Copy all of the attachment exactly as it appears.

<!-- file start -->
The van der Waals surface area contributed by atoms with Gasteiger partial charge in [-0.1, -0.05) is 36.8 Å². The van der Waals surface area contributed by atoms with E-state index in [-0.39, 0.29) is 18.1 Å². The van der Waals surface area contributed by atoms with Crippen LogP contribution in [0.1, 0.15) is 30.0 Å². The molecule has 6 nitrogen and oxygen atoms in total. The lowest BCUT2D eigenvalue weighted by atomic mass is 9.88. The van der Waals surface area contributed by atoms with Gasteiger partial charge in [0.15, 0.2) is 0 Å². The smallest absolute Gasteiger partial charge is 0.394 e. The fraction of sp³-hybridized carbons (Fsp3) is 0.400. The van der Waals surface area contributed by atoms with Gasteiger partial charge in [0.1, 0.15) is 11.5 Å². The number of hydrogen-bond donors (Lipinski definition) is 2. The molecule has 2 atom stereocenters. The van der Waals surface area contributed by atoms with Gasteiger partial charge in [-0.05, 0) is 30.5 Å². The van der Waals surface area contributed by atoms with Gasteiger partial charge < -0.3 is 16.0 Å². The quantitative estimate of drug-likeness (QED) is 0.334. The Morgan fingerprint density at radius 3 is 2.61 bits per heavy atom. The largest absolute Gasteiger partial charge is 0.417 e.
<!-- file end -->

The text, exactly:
The van der Waals surface area contributed by atoms with Gasteiger partial charge in [-0.1, -0.05) is 36.8 Å². The van der Waals surface area contributed by atoms with E-state index in [-0.39, 0.29) is 18.1 Å². The van der Waals surface area contributed by atoms with Crippen LogP contribution in [0.1, 0.15) is 30.0 Å². The molecule has 6 nitrogen and oxygen atoms in total. The lowest BCUT2D eigenvalue weighted by atomic mass is 9.88. The van der Waals surface area contributed by atoms with Gasteiger partial charge in [0.15, 0.2) is 0 Å². The smallest absolute Gasteiger partial charge is 0.394 e. The fraction of sp³-hybridized carbons (Fsp3) is 0.400. The van der Waals surface area contributed by atoms with Gasteiger partial charge in [0.1, 0.15) is 11.5 Å². The number of hydrogen-bond donors (Lipinski definition) is 2. The molecule has 2 atom stereocenters. The van der Waals surface area contributed by atoms with Gasteiger partial charge in [-0.05, 0) is 30.5 Å². The van der Waals surface area contributed by atoms with Gasteiger partial charge < -0.3 is 16.0 Å². The quantitative estimate of drug-likeness (QED) is 0.334. The Morgan fingerprint density at radius 3 is 2.61 bits per heavy atom. The largest absolute Gasteiger partial charge is 0.417 e.